Despite popular belief, magnetic north is not, nor has it ever been stationary. Powered by the outer portion of Earth’s core that resides 1,800 miles beneath the surface, magnetic north is ever-changing position across the Northern Hemisphere. Thus far, scientists have no clear answer behind why magnetic north has moved so much, but with such large changes scientists have worked on an emergency update to the World Magnetic Model.
The updates official release was halted by the most recent government shutdown as Nature News reported earlier this year. Finally, this past Monday, 02/04/2019, the World Magnetic Model update was released. With the new update, citizens can continue to read magnetic north accurately and scientists can continue research on why magnetic north is changing position so fast.
What Caused The Rapid Change?
The effects of magnetic north’s move across the Northern hemisphere is not just about mapping, but also a way for scientists to further study the processes that happen thousands of miles below Earth’s surface. Phil Livermore, a geophysicist at the University of Leeds, proposed a magnetic field “tug-of-war” to demonstrate a reasoning for the most recent behavior of the outer crust, at the 2018 American Geophysical Union fall meeting. His theory states that the north magnetic pole appears to be controlled by two patches of magnetic field: one under northern Canada and one under Siberia. He continued explaining that the patch under northern Canada seems to have been becoming more vigorous, keeping the magnetic pole in its control.
Recently, domination has changed hands with the patch under Siberia being triumphant. “The Siberian patch looks like it’s winning the battle,” he continued. “It’s sort of pulling the magnetic field all the way across to its side of the geographic pole.” A possible cause for this may be a jet within the core smearing and therefore diminishing the magnetic field under Canada. The escalation in speed of the jet seems to correspond with the magnetic poles’ movement towards the north in the last few decades. He did say he would be cautious about jumping to any definite conclusions though.
There’s More Than One North Pole
When you were a young child your parents probably told you that Santa Claus and his elves lived in the North Pole. Imagine how shocked you would have been to learn there are three north poles. One such north pole is true north, which is the northern end of the axis that Earth revolves around. Earth has a magnetic shielding called the magnetosphere that serves as a defense against the sun’s solar winds. The magnetosphere is not perfectly aligned with Earths spin around this axis.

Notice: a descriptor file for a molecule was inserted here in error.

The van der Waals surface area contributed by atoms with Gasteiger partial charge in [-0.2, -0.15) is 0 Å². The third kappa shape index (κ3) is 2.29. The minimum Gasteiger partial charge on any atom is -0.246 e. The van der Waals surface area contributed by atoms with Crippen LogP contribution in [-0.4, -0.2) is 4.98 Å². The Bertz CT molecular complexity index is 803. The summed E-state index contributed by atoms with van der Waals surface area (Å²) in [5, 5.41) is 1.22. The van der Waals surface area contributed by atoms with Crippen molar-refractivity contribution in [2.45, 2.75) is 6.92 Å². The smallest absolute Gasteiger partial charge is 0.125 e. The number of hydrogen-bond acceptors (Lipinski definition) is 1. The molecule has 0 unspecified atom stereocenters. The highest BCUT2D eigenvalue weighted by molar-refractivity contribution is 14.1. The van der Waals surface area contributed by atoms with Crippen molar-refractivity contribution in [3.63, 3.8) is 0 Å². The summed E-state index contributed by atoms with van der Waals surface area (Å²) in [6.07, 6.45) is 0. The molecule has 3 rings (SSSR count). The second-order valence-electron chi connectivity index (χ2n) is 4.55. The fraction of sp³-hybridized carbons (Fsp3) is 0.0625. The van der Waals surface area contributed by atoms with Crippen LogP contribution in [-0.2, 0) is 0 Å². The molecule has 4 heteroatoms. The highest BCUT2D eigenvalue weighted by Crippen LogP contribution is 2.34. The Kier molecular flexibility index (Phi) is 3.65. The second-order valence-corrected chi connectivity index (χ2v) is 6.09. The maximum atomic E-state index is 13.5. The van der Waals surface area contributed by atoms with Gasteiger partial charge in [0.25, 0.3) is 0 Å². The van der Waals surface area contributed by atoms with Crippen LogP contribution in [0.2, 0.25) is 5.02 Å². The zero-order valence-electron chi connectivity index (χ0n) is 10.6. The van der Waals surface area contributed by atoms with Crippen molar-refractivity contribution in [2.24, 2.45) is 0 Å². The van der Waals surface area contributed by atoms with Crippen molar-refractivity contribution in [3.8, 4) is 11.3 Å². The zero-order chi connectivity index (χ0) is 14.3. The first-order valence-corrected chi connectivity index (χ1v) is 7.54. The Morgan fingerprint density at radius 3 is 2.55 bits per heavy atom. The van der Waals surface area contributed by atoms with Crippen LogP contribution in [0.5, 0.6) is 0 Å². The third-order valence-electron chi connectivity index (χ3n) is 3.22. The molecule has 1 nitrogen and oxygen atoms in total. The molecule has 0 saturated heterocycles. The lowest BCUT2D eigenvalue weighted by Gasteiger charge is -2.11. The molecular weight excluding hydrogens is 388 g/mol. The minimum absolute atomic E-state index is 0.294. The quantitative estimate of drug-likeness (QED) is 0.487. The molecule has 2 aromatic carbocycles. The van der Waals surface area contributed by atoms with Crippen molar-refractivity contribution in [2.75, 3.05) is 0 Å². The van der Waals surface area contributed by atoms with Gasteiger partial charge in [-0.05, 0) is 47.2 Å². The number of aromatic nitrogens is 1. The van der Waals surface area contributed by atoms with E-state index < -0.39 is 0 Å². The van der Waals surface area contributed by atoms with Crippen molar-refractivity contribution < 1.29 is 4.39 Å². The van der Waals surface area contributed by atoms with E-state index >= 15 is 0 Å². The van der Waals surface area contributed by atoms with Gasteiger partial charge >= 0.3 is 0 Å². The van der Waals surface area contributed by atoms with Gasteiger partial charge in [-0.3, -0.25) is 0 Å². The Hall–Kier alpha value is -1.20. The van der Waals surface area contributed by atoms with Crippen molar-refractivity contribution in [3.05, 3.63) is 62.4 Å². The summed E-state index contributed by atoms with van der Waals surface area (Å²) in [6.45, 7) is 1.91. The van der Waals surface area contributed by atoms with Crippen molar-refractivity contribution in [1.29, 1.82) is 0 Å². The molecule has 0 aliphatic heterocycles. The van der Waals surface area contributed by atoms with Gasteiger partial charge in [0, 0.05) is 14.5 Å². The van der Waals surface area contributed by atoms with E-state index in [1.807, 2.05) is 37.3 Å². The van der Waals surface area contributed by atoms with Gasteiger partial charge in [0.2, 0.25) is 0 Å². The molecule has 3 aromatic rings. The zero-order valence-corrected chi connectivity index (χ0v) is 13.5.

Finally, there is the magnetic north that our compass locates, which is the point that magnetic field lines point vertically down. The major difference between magnetic north and geomagnetic north is: geomagnetic force is more susceptible to the waves that churn in the liquid iron in the core. The waves pull on the magnetic field, and the pull is what is causing the magnetic north to move so much throughout the globe. “The north magnetic pole is quite a sensitive place” Phil Livermore told National Geographic.
How Did the Government Shutdown Impact the World Magnetic Model Update?
Technically, a portion of the model update was pre-released. The pre-released segment was made when scientists from the National Oceanic and Atmospheric Administration (NOAA) and the British Geographic Survey (BGS), used what information they had from the last three years of data to adjust the model. The update was pre-released online in October 2018. The dominant users of this updated model who were allowed initial access were the U.S. Department of Defense, the U.K. Ministry of Defense, and the North Atlantic Treaty Organization. The above organizations use the model for defense and military purposes.